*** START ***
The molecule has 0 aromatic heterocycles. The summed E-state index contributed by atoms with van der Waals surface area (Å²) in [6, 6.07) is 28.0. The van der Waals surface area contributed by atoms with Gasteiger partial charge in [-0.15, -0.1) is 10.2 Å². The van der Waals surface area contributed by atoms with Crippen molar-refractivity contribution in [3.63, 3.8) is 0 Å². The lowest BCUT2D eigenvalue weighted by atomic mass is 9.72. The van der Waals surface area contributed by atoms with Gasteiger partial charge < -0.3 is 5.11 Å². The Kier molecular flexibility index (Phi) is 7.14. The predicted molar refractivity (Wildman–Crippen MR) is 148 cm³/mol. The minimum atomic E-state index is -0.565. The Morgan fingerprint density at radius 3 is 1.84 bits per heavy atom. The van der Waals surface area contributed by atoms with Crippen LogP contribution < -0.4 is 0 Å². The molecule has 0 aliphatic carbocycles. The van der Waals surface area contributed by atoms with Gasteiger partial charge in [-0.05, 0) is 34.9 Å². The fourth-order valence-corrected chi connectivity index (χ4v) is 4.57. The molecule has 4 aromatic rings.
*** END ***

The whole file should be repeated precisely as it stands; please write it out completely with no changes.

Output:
The molecule has 0 aromatic heterocycles. The summed E-state index contributed by atoms with van der Waals surface area (Å²) in [6, 6.07) is 28.0. The van der Waals surface area contributed by atoms with Gasteiger partial charge in [-0.15, -0.1) is 10.2 Å². The van der Waals surface area contributed by atoms with Crippen molar-refractivity contribution in [3.63, 3.8) is 0 Å². The lowest BCUT2D eigenvalue weighted by atomic mass is 9.72. The van der Waals surface area contributed by atoms with Gasteiger partial charge < -0.3 is 5.11 Å². The Kier molecular flexibility index (Phi) is 7.14. The predicted molar refractivity (Wildman–Crippen MR) is 148 cm³/mol. The minimum atomic E-state index is -0.565. The Morgan fingerprint density at radius 3 is 1.84 bits per heavy atom. The van der Waals surface area contributed by atoms with Crippen LogP contribution < -0.4 is 0 Å². The molecule has 0 aliphatic carbocycles. The van der Waals surface area contributed by atoms with Gasteiger partial charge in [-0.05, 0) is 34.9 Å². The fourth-order valence-corrected chi connectivity index (χ4v) is 4.57. The molecule has 4 aromatic rings.